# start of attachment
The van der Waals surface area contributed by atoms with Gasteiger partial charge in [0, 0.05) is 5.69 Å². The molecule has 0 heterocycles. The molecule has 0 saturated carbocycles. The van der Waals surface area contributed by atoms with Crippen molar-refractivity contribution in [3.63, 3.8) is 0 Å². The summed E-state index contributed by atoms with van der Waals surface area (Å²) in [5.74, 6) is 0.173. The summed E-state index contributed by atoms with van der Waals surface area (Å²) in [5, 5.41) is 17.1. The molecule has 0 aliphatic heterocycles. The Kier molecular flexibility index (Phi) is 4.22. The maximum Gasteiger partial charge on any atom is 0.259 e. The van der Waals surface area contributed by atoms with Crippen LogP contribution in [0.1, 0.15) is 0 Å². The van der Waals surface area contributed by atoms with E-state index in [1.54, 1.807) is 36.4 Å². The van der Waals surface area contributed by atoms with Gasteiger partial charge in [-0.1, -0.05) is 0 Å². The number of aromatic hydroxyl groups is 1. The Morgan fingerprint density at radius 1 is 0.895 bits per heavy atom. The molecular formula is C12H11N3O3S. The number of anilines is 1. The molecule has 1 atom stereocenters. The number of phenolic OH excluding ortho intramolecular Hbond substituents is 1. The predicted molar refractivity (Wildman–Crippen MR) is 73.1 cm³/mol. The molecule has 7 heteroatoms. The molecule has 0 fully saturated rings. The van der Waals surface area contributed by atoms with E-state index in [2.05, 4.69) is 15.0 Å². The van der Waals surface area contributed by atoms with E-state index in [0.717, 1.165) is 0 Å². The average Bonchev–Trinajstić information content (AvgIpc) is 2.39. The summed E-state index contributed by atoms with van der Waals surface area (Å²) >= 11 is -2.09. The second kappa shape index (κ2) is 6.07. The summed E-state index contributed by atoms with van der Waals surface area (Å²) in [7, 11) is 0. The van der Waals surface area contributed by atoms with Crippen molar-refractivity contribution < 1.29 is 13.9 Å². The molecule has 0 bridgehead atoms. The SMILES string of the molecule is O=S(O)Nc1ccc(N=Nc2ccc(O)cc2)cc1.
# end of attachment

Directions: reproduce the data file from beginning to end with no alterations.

The van der Waals surface area contributed by atoms with Gasteiger partial charge in [0, 0.05) is 5.69 Å². The molecule has 0 heterocycles. The molecule has 0 saturated carbocycles. The van der Waals surface area contributed by atoms with Crippen molar-refractivity contribution in [3.63, 3.8) is 0 Å². The summed E-state index contributed by atoms with van der Waals surface area (Å²) in [5.74, 6) is 0.173. The summed E-state index contributed by atoms with van der Waals surface area (Å²) in [5, 5.41) is 17.1. The molecule has 0 aliphatic heterocycles. The Kier molecular flexibility index (Phi) is 4.22. The maximum Gasteiger partial charge on any atom is 0.259 e. The van der Waals surface area contributed by atoms with Crippen LogP contribution in [0.1, 0.15) is 0 Å². The van der Waals surface area contributed by atoms with E-state index in [1.54, 1.807) is 36.4 Å². The van der Waals surface area contributed by atoms with Gasteiger partial charge in [-0.1, -0.05) is 0 Å². The number of aromatic hydroxyl groups is 1. The Morgan fingerprint density at radius 1 is 0.895 bits per heavy atom. The molecular formula is C12H11N3O3S. The number of anilines is 1. The molecule has 1 atom stereocenters. The number of phenolic OH excluding ortho intramolecular Hbond substituents is 1. The predicted molar refractivity (Wildman–Crippen MR) is 73.1 cm³/mol. The molecule has 7 heteroatoms. The molecule has 0 fully saturated rings. The van der Waals surface area contributed by atoms with E-state index in [2.05, 4.69) is 15.0 Å². The van der Waals surface area contributed by atoms with E-state index in [0.717, 1.165) is 0 Å². The average Bonchev–Trinajstić information content (AvgIpc) is 2.39. The summed E-state index contributed by atoms with van der Waals surface area (Å²) >= 11 is -2.09. The second kappa shape index (κ2) is 6.07. The summed E-state index contributed by atoms with van der Waals surface area (Å²) in [7, 11) is 0. The van der Waals surface area contributed by atoms with Crippen molar-refractivity contribution < 1.29 is 13.9 Å². The molecule has 0 bridgehead atoms. The SMILES string of the molecule is O=S(O)Nc1ccc(N=Nc2ccc(O)cc2)cc1.